Watercolor Glass and Metal
There isn't much left to do on our watercolor still life, just some final touches. I will be using the
Now that everything is based in, we need to set it down on something, I chose a table top in the Torrance class it looked like a wooden table in the other classes maybe cloth, it's your painting, you need to decide.
Once again, I looked to see where my light was coming from and that was from the right and it hit the table just in front of the bottle and around the bell of the snuffer, that is where I started using orange with a touch of yellow and water. I could start by wetting the area just like we did with the background but because I am working vertically, I needed more control so I wet the paper as I went along.
The next color I picked up was orange with a touch of sienna and blended with water. I want smooth transitions between the colors, it does take practice so don't get discouraged if it doesn't work the first time. The final colors I used were sienna and purple for the corners and sides, this creates a vignette around my subject and focuses the view into the central part of my painting. This now has to dry completely before I start on the shadows.
While this is drying, I can look at the rest of my subject to see where I need more shadows or to intensify color. I decided that I needed a shadow from the bottle on the wall behind the candle. No, I did not see it, but I needed some dark behind the candle to give in more shape against the light background so I put it in. I am an artist, I have a license and I use it and you should too. This isn't a photo where you don't have the control, you are the ultimate "PhotoShop" you put in or take out what ever you need to make your painting work for you. I needed a shadow, I put in a shadow.
Since this was glass that was casting the shadow, it wasn't a real dark shadow. I used Hooker's green and a touch of blue and water to make my shadow. I then rinsed my brush and with a clean brush went around the edge to soften the edge. The color bled down into the wet table but that was okay, some of that color will be on the table as well.
Once the table was dry, I sketched in the shadows cast from the snuffer and the candle and its base. Shadows are important because it sets your objects down and helps tell the viewer where the light is coming from, it is also why it is important to only have one light source when you set up a still life, so you know where your light is.
The shadow color is dark because these are cast shadows. That means that an object is blocking the light, a form shadow shows the shape of an object as its shape move into or out of the light such as the candle gets darker away from the light source, the form shadow tells you it is a round candle.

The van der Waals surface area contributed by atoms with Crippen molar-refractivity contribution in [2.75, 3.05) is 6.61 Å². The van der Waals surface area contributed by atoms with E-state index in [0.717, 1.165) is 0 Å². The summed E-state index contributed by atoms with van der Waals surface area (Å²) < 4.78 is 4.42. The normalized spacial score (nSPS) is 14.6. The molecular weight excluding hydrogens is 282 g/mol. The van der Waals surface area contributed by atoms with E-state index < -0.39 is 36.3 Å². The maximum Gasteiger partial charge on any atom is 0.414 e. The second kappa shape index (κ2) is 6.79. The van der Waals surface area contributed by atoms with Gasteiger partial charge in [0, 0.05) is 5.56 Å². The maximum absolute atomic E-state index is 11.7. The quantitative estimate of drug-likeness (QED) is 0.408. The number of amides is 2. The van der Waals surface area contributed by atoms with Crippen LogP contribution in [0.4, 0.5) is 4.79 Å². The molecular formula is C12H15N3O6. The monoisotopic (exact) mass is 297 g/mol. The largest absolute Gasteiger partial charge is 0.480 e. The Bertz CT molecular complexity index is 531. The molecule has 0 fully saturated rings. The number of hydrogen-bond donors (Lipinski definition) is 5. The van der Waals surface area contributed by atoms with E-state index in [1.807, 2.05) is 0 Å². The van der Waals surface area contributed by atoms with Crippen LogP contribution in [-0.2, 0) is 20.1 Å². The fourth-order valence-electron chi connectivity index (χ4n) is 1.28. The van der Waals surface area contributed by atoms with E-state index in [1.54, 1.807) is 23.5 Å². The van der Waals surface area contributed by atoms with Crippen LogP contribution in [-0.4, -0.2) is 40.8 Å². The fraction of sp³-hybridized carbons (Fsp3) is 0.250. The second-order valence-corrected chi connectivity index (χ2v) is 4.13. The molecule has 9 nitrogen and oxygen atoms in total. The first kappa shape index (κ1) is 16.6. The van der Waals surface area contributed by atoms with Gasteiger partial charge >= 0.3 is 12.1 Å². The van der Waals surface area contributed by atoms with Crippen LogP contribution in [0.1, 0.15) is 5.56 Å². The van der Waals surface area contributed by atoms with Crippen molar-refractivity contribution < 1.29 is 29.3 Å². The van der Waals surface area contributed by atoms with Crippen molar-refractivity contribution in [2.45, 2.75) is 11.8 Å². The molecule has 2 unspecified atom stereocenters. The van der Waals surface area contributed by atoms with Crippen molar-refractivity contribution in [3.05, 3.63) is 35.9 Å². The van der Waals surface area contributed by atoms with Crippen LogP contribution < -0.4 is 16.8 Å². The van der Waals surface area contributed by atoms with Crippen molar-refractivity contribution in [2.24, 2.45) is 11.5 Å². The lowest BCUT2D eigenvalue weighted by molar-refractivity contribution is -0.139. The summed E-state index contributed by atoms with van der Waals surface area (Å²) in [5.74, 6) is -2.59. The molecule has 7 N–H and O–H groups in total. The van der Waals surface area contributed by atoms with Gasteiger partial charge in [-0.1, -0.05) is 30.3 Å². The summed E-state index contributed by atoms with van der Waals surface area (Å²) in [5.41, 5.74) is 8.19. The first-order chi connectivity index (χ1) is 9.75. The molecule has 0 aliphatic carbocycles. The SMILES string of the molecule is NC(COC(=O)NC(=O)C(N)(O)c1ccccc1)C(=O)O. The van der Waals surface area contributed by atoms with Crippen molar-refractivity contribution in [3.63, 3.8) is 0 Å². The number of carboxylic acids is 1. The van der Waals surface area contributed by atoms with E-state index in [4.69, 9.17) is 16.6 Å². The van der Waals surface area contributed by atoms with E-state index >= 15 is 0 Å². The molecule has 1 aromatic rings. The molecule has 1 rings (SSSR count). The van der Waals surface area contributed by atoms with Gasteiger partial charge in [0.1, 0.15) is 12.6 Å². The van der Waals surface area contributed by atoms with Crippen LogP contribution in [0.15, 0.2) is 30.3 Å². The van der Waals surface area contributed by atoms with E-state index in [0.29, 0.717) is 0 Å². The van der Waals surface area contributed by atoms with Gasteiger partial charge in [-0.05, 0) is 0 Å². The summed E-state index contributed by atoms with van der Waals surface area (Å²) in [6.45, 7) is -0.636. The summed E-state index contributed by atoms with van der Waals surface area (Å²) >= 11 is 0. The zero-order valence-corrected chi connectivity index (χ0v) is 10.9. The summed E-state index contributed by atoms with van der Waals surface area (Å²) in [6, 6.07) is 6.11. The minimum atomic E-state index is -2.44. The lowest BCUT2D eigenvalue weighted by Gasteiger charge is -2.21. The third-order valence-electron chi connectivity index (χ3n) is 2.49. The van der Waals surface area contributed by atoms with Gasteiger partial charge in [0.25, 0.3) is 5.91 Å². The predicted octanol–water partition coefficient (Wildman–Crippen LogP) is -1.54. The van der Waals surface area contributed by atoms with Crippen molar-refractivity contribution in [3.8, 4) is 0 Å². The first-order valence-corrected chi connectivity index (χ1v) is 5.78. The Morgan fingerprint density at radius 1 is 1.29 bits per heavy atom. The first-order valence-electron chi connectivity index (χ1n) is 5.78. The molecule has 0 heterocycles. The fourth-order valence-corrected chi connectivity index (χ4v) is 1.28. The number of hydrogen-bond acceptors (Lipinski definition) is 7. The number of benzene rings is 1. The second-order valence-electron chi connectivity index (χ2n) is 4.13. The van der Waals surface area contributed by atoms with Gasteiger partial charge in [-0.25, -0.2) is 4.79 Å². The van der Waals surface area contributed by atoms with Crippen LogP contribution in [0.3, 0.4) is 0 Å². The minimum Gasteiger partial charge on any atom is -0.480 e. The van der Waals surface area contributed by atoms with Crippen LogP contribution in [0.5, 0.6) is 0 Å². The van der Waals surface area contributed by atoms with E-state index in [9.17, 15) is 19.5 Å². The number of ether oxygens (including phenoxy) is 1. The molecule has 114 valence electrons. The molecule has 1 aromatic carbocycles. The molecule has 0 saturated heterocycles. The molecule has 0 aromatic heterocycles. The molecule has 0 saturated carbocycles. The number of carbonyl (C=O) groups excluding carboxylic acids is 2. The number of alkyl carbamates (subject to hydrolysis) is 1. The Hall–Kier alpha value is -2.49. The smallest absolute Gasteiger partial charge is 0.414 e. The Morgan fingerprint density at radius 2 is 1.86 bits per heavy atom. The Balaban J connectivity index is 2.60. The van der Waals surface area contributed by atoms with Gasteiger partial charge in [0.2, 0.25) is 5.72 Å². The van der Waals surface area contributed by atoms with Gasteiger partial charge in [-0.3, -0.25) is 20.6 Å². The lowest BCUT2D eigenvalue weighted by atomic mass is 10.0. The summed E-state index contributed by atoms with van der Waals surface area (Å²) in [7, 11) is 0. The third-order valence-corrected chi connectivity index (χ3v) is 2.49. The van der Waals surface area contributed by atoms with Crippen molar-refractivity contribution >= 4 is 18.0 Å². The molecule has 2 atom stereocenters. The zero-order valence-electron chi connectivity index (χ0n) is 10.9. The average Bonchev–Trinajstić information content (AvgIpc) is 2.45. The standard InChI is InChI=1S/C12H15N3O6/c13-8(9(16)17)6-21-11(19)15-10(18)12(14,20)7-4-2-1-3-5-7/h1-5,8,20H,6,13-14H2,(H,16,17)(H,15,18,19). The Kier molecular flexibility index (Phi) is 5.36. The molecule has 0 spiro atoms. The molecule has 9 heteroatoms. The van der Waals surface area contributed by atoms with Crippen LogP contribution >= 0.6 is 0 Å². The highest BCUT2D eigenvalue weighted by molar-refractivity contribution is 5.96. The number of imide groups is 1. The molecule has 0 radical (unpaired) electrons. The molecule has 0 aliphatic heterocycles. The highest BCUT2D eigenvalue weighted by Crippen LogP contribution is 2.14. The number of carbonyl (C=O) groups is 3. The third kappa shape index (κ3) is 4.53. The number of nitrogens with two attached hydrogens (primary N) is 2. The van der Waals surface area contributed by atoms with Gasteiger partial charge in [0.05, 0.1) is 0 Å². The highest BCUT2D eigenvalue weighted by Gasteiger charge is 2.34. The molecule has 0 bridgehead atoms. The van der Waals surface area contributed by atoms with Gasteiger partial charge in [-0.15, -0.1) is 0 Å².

To mix a dark color in watercolor it is important to be able to get enough pigment off your paint pile so be sure to wet your paints when you are setting up to work. Most of the problems people were having were because they had to wet their brush to wet their paint to get the color off, this dilutes the color making light gray instead of a dark, almost black color. Even if you had black on your palette, if it isn't wet enough for you to pick up enough pigment, it too will look gray instead of black.
Using blue, sienna and a touch of purple and very little water, I mixed a dark blue/purple color for my shadows. I painted the shadow of the handle of the snuffer paying close attention to the face that the snuffer is inclined but the shadow must stay on the table. Under the candle there were two shadows a lighter shadow from the whole candle and holder and a darker shadow cast by the rim of the holder.
I looked at my set-up to see where I could add more shadows like under the rim of the holder, or under the candle next to the holder. The edge of the snuffer or the insides of the holes of the snuffer needed shadows. I even used that dark color to create a wick for the candle, these things you will have to decide how detailed you want your painting to be.
Finally, I removed the masking fluid from my painting making sure that the areas were dry before I rubbed it off. If the paper is even damp, it can tear the surface of the paper so be sure it is dry around the masking.
With a damp brush, I softened some of the edges of the masked areas, sometimes picking up light versions of the colors around the white area to make them look more natural. On the snuffer I wet over the highlights with a thin wash of yellow because the highlights weren't bright white.
During this final process, I step back often to look at my overall painting to see if it really needs me to fiddle with it more. If I can't find any glaring omissions when I step back, it is done! I may live with it a few days and look at it later but it is much better for your painting to stop sooner rather than later otherwise you will over work it and ruin what was a nice painting. This too takes practice but it is what all artists need to learn: When to stop.
We are done with our still life so now you need to find something you would like to work on or at least get started before we end our classes. I will be doing requests the next few weeks so if you have anything that you need more instruction on or clarification on technique, let me know because if you have a problem chances are others do too.